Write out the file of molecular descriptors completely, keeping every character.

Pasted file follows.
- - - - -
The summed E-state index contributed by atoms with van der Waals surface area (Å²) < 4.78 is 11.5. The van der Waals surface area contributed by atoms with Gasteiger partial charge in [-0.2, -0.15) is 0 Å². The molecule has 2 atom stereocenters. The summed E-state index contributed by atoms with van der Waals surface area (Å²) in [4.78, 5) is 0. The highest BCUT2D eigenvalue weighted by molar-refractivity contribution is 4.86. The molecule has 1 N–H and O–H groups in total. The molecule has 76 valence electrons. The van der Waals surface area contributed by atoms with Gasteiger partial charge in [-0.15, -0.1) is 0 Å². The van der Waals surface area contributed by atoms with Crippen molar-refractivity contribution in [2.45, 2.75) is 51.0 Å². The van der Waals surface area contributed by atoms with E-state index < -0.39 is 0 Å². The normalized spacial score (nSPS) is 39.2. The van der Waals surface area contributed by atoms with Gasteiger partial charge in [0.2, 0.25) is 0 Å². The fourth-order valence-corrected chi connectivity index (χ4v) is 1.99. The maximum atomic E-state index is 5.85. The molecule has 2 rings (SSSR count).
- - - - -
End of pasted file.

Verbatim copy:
The summed E-state index contributed by atoms with van der Waals surface area (Å²) < 4.78 is 11.5. The van der Waals surface area contributed by atoms with Gasteiger partial charge in [-0.2, -0.15) is 0 Å². The molecule has 2 atom stereocenters. The summed E-state index contributed by atoms with van der Waals surface area (Å²) in [4.78, 5) is 0. The highest BCUT2D eigenvalue weighted by molar-refractivity contribution is 4.86. The molecule has 1 N–H and O–H groups in total. The molecule has 76 valence electrons. The van der Waals surface area contributed by atoms with Gasteiger partial charge in [-0.15, -0.1) is 0 Å². The van der Waals surface area contributed by atoms with Crippen molar-refractivity contribution in [2.45, 2.75) is 51.0 Å². The van der Waals surface area contributed by atoms with E-state index < -0.39 is 0 Å². The normalized spacial score (nSPS) is 39.2. The van der Waals surface area contributed by atoms with Gasteiger partial charge in [0.2, 0.25) is 0 Å². The fourth-order valence-corrected chi connectivity index (χ4v) is 1.99. The maximum atomic E-state index is 5.85. The molecule has 2 rings (SSSR count).